Social engineering incidents that did involve a system infiltration remained at a steady rate in the first half of the year. In more than 80% of reported incidents, the attack is stopped before a direct financial loss, such as stolen funds, occurs. Cases in which cybercriminals manage to infiltrate a network generally require time-consuming forensic investigation to determine what data the cybercriminals have accessed and whether the compromise results in legal obligations to notify affected individuals. Protecting your organization from social engineering and BEC doesn’t need to be expensive. Modest investment in training and process changes can provide outsized returns, reducing the likelihood of falling victim. 

    • Alert employees, particularly those in accounting, finance, HR, and benefits, to be alert to these scams through security awareness campaigns. Provide periodic anti-fraud training that teaches all employees to detect and avoid phishing and social engineering scams.
    • Establish an out-of-band verification process to confirm the identity of the person requesting a funds transfer, a change to banking information or payment instructions, or access to sensitive data such as tax and payroll information.
      • Require voice verification for all changes involving banking information.
      • Don’t trust contact details provided in the request. If the request is fraudulent, the criminal will have supplied fake contact information, too.
      • If the request is by email, call and speak to the person at a number you know to be correct.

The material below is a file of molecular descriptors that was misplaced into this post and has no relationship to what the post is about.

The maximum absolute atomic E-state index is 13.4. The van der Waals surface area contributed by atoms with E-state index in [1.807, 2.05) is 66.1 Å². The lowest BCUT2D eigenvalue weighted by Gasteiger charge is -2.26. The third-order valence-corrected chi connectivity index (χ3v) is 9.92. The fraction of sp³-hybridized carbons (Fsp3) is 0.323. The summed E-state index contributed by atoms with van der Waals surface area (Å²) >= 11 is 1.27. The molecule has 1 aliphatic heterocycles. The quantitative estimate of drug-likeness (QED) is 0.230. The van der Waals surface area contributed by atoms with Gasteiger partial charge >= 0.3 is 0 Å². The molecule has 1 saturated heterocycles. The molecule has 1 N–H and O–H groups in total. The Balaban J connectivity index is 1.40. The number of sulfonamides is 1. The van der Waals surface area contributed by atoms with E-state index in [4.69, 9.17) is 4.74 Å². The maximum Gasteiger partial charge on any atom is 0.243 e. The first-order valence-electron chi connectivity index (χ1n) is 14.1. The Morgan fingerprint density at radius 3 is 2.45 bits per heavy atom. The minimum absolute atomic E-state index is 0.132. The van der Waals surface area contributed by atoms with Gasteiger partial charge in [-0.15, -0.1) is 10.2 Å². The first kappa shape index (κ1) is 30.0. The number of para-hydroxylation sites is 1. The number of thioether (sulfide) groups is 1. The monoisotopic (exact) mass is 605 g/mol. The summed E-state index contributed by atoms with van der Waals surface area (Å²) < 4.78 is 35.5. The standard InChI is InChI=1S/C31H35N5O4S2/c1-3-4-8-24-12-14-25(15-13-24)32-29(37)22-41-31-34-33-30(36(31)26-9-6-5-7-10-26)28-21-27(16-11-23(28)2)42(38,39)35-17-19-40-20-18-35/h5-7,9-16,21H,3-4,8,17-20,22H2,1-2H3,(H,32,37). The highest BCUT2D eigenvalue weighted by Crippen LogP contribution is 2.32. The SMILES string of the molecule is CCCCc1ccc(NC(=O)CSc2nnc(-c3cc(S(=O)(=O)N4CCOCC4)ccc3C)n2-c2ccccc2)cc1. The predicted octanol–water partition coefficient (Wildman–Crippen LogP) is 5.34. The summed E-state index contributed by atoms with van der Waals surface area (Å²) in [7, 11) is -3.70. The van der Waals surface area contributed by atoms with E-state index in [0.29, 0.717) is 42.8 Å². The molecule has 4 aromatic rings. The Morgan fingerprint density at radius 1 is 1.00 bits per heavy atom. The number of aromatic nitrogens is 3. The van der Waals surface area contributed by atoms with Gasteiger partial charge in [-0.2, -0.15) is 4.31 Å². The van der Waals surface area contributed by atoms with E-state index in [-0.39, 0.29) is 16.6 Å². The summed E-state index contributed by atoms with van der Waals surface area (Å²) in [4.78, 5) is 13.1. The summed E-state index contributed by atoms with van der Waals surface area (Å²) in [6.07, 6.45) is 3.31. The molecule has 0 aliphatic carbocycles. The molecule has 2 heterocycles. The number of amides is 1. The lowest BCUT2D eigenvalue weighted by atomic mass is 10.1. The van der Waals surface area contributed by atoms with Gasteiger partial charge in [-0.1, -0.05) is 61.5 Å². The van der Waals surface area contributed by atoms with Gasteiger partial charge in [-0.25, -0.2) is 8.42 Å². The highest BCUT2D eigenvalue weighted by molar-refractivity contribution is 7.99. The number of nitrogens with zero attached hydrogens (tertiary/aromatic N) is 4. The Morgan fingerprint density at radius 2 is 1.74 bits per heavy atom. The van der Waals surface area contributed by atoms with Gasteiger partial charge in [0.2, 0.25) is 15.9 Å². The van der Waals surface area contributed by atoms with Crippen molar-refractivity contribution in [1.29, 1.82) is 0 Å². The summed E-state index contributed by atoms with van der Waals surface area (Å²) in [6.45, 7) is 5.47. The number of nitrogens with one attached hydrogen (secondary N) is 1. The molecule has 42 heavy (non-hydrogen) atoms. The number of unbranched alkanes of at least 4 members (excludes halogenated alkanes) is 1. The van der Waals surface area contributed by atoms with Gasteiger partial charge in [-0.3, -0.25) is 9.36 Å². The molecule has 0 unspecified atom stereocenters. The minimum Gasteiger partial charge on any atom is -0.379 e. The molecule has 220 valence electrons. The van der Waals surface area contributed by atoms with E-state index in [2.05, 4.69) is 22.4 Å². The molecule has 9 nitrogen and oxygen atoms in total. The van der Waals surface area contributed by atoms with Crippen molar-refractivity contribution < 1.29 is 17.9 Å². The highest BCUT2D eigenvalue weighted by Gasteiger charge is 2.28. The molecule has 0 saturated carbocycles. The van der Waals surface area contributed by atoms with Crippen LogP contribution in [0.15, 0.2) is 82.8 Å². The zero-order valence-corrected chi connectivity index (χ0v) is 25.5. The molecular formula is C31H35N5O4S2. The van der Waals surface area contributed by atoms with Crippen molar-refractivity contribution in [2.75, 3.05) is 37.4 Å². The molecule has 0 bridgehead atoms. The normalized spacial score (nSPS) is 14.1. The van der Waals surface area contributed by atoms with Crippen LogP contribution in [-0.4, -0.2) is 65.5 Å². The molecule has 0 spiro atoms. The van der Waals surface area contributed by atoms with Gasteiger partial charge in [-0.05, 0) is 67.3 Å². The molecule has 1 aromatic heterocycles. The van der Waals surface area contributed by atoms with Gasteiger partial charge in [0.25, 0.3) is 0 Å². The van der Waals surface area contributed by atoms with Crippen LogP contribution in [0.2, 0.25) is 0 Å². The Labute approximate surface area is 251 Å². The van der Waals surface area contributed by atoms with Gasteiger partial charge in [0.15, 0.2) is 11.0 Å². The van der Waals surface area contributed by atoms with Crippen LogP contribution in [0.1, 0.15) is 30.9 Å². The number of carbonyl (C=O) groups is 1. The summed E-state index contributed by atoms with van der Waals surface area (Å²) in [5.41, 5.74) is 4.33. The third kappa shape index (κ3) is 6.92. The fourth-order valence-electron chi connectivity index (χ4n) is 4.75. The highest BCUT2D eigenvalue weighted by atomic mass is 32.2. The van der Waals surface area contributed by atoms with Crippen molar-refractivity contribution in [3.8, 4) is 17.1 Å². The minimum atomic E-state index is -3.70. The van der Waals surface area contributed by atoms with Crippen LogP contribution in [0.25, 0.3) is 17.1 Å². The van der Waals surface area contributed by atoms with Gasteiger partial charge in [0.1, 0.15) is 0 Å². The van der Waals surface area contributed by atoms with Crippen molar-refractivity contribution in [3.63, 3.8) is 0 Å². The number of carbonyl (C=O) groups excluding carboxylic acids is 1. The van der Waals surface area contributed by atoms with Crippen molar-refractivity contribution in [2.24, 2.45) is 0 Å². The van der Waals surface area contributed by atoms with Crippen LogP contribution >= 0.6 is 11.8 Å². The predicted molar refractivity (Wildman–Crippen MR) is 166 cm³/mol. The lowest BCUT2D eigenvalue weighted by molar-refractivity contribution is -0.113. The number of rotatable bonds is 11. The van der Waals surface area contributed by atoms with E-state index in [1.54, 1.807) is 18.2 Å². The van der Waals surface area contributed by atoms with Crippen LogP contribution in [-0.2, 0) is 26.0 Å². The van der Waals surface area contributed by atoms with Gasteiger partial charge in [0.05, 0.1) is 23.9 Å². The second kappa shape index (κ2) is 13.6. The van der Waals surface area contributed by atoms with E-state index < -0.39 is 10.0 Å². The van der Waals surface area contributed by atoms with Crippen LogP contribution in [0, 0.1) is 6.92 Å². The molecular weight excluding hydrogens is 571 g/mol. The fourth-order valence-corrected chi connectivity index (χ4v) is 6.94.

• If the request is by phone, use an email address you know to be correct. 
      • Instead of using “Reply,” forward the email and type in the email address you know to be correct. 
    • Set up MFA for remote access to your email system, your VPN, your ACH system, and other sensitive applications. Many platforms now provide for MFA at little or no cost.
    • Tell customers that you will not change banking instructions without authentication and to treat any such request as possibly fraudulent.
    • Reduce email retention periods to limit the amount of data held in email inboxes. 
    • Consider implementing email security improvements such as the Sender Policy Framework (SPF) email security standard or an advanced email threat protection product.

    BBR Services – a dedicated team of experts

    Beazley is unique among insurers in having a dedicated business unit, BBR Services, that focuses exclusively on helping clients manage cyber incidents successfully. This in-house team of experts works closely with cyber policyholders on all aspects of incident investigation and breach response and coordinates the expert services that insureds need to satisfy legal requirements and maintain customer confidence.

    In addition to managing data breach response, BBR Services provides a full range of resources to help mitigate risks before an incident occurs. BBR Services develops and maintains Beazley’s risk management portal as well as coordinates newsletters and live expert webinars and pre-breach services such as onboarding calls, incident response plan reviews and on-site workshops.

    Sign up for Beazley updates